Blue Plaque Installed On Patrick Hamilton's Childhood Home
Unsung hero of twentieth-century fiction is honoured with installation on Burlington Gardens house
The novelist and playwright Patrick Hamilton (1904-1962), has been commemorated with an English Heritage blue plaque in celebration of his life and contribution to literature. The plaque was installed at 2 Burlington Gardens, Chiswick, W4 on Saturday (12th February).
Hamilton has been described by his biographer Nigel Jones as “undoubtedly a major – arguably the major – novelist of mid-20th century London life”, and few people commemorated with a blue plaque can ever have had such a love-hate relationship with the capital city.
Late in life, writing in an unfinished novel entitled The Happy Hunting Ground’he observed that ‘London’s a place where you’re forever hunting for happiness – and even if you find it it’s soon taken away from you’. Although never part of a particular literary clique Hamilton’s work was championed by the likes of Graham Greene, John Betjeman and J. B. Priestley.
In recent years interest in Hamilton has increased: his play Rope was revived last year and a TV adaption of Twenty Thousand Streets Under The Sky, his novel trilogy, was aired in 2005.
Born in Hassocks, West Sussex, Patrick Hamilton was the youngest of the three children of Bernard and Ellen Hamilton. He came from a literary family with both his parents – and later both his siblings Lalla and Bruce – being published authors. At the outbreak of the First World War the family moved to Burlington Gardens in Chiswick where the blue plaque is now placed.
Hamilton wrote his first novel Monday Morning (1925) when he was just nineteen but it was his second novel Craven House (1926) that set the tone for his writing with its candid observation of “shabby genteel” English life, effortlessly invoking the speech and manners of the inter-war era. It was the play Rope (1929) that made Hamilton famous; Alfred Hitchcock adapted it for film; Hamilton wrote the screen play, but regarded the end product as “sordid and practically meaningless balls”.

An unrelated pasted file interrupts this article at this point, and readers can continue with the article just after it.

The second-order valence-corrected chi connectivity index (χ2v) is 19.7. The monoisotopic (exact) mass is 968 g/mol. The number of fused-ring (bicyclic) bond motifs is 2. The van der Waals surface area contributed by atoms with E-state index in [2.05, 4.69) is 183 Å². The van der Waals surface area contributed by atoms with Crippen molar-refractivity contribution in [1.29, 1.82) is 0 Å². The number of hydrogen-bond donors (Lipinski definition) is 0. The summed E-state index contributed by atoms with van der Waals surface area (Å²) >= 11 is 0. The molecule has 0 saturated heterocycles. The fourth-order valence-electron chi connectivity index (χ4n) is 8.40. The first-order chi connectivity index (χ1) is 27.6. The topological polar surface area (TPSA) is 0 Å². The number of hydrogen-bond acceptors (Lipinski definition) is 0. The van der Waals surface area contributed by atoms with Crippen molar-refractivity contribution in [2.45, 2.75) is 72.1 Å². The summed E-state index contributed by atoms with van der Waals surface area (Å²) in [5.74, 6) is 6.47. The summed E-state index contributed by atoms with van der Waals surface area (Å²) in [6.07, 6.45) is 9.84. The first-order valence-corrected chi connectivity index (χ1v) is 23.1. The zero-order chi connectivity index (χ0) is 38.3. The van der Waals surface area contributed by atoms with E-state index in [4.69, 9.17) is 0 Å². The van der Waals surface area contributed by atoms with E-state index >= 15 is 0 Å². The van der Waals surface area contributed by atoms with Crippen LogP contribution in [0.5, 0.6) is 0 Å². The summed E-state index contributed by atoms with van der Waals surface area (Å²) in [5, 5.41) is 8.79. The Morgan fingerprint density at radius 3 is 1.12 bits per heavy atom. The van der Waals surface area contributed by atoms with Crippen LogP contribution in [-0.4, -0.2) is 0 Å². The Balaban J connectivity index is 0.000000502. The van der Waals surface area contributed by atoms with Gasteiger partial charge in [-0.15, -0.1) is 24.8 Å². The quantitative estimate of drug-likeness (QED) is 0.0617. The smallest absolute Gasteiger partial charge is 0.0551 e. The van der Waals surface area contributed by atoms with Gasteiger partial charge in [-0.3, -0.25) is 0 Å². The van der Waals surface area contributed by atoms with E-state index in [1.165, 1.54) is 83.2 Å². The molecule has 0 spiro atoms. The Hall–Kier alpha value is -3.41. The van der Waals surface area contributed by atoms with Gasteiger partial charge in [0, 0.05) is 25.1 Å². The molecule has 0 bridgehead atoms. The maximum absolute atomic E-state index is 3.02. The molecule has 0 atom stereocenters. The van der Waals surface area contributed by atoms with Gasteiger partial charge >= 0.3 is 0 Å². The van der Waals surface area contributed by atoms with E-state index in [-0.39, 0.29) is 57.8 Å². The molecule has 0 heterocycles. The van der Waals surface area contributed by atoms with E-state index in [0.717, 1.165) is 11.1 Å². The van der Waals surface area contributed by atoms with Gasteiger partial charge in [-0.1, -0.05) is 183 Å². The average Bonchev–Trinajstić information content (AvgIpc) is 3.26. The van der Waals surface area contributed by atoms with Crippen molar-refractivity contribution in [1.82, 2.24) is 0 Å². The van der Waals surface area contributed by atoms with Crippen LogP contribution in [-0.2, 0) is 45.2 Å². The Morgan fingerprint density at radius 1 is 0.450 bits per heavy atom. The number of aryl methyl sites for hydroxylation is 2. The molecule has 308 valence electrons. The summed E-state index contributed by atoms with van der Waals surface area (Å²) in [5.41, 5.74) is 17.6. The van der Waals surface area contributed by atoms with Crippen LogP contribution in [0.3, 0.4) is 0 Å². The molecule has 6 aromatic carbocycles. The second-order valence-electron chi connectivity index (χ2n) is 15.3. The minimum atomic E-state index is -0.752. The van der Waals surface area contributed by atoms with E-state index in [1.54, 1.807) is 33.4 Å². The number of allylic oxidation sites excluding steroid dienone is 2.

Hamilton’s success as a novelist continued with The Midnight Bell (1929), The Siege of Pleasure (1932) and The Plains of Cement (1934). This trilogy – describing the colliding lives of a barman, a barmaid and a harlot in London’s West End, and partly inspired by Hamilton’s obsessive affair with a prostitute – was later issued as Twenty Thousand Streets under the Sky (1935). By this time Hamilton was married – to Lois Martin – and had suffered a nearfatal road accident in Earl’s Court in 1932 that stopped him from writing for nearly two years, and left him physically and psychologically scarred. He was to score his biggest commercial hit with the neo-gothic stage play Gaslight (1938); many regard his finest achievement as Slaves of Solitude (1947), a novel set in Henley-on-Thames. This was Hamilton’s home for a time, as were Hove and Reading, where much of the action in The Gorse Trilogy (1955) is set.
By the time of the Second World War Hamilton’s marriage was failing and he embarked on
Patrick Hamilton’s residence at the large Victorian corner-house on Burlington Gardens was intermittent, but his connection with the place lasted sixteen years and it was at this address
English Heritage blue plaques historian, Howard Spencer, said: “Hamilton’s plays and novels
Nick Robinson, Vintage Publishing Sales Manager, Random House, said “I am absolutely
February 17, 2011